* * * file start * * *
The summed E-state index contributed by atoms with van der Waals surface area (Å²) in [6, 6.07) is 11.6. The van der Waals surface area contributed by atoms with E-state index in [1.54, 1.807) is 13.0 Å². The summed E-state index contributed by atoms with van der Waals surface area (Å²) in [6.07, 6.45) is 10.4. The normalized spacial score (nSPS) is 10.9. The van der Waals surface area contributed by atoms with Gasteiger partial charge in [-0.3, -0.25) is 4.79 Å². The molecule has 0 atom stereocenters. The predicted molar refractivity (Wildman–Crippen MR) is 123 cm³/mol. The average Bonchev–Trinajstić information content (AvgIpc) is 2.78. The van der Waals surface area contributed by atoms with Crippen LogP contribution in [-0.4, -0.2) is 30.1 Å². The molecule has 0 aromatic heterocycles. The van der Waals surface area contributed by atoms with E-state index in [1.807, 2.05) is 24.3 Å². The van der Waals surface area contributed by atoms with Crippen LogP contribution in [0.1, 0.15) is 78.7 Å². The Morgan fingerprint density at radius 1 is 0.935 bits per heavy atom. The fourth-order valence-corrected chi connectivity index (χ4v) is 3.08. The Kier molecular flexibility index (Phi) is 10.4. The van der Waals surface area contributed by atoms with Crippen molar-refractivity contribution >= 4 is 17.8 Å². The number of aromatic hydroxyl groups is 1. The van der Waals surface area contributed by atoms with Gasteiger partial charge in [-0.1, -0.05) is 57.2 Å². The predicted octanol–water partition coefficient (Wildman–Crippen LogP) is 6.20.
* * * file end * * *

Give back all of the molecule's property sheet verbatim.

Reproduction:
The summed E-state index contributed by atoms with van der Waals surface area (Å²) in [6, 6.07) is 11.6. The van der Waals surface area contributed by atoms with E-state index in [1.54, 1.807) is 13.0 Å². The summed E-state index contributed by atoms with van der Waals surface area (Å²) in [6.07, 6.45) is 10.4. The normalized spacial score (nSPS) is 10.9. The van der Waals surface area contributed by atoms with Gasteiger partial charge in [-0.3, -0.25) is 4.79 Å². The molecule has 0 atom stereocenters. The predicted molar refractivity (Wildman–Crippen MR) is 123 cm³/mol. The average Bonchev–Trinajstić information content (AvgIpc) is 2.78. The van der Waals surface area contributed by atoms with Crippen LogP contribution in [-0.4, -0.2) is 30.1 Å². The molecule has 0 aromatic heterocycles. The van der Waals surface area contributed by atoms with E-state index in [1.807, 2.05) is 24.3 Å². The van der Waals surface area contributed by atoms with Crippen LogP contribution in [0.1, 0.15) is 78.7 Å². The Morgan fingerprint density at radius 1 is 0.935 bits per heavy atom. The fourth-order valence-corrected chi connectivity index (χ4v) is 3.08. The Kier molecular flexibility index (Phi) is 10.4. The van der Waals surface area contributed by atoms with Crippen molar-refractivity contribution >= 4 is 17.8 Å². The number of aromatic hydroxyl groups is 1. The van der Waals surface area contributed by atoms with Gasteiger partial charge in [-0.1, -0.05) is 57.2 Å². The predicted octanol–water partition coefficient (Wildman–Crippen LogP) is 6.20.